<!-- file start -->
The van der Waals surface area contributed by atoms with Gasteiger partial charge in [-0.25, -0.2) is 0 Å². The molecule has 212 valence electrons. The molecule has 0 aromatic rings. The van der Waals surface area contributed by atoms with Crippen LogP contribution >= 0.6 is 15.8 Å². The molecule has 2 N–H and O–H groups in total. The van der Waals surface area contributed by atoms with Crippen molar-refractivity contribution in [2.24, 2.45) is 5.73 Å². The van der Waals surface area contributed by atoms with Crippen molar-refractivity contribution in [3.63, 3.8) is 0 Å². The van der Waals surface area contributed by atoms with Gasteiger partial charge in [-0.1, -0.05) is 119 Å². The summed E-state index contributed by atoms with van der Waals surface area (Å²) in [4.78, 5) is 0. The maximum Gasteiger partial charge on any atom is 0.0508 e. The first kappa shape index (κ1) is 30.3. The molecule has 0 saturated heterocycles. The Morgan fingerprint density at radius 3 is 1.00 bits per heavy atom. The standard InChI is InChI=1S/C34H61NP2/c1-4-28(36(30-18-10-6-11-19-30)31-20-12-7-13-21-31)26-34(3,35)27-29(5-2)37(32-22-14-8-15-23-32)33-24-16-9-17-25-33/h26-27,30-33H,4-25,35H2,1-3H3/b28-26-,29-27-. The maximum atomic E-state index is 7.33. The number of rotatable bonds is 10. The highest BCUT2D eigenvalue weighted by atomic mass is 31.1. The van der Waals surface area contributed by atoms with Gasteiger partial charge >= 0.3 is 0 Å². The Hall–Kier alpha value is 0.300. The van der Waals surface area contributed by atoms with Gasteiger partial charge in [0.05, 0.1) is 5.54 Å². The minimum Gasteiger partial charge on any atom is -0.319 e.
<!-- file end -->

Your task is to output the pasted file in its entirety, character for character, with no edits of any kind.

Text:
The van der Waals surface area contributed by atoms with Gasteiger partial charge in [-0.25, -0.2) is 0 Å². The molecule has 212 valence electrons. The molecule has 0 aromatic rings. The van der Waals surface area contributed by atoms with Crippen LogP contribution >= 0.6 is 15.8 Å². The molecule has 2 N–H and O–H groups in total. The van der Waals surface area contributed by atoms with Crippen molar-refractivity contribution in [2.24, 2.45) is 5.73 Å². The van der Waals surface area contributed by atoms with Crippen molar-refractivity contribution in [3.63, 3.8) is 0 Å². The van der Waals surface area contributed by atoms with Gasteiger partial charge in [-0.1, -0.05) is 119 Å². The summed E-state index contributed by atoms with van der Waals surface area (Å²) in [4.78, 5) is 0. The maximum Gasteiger partial charge on any atom is 0.0508 e. The first kappa shape index (κ1) is 30.3. The molecule has 0 saturated heterocycles. The Morgan fingerprint density at radius 3 is 1.00 bits per heavy atom. The standard InChI is InChI=1S/C34H61NP2/c1-4-28(36(30-18-10-6-11-19-30)31-20-12-7-13-21-31)26-34(3,35)27-29(5-2)37(32-22-14-8-15-23-32)33-24-16-9-17-25-33/h26-27,30-33H,4-25,35H2,1-3H3/b28-26-,29-27-. The maximum atomic E-state index is 7.33. The number of rotatable bonds is 10. The highest BCUT2D eigenvalue weighted by atomic mass is 31.1. The van der Waals surface area contributed by atoms with Gasteiger partial charge >= 0.3 is 0 Å². The Hall–Kier alpha value is 0.300. The van der Waals surface area contributed by atoms with Gasteiger partial charge in [0.05, 0.1) is 5.54 Å². The minimum Gasteiger partial charge on any atom is -0.319 e.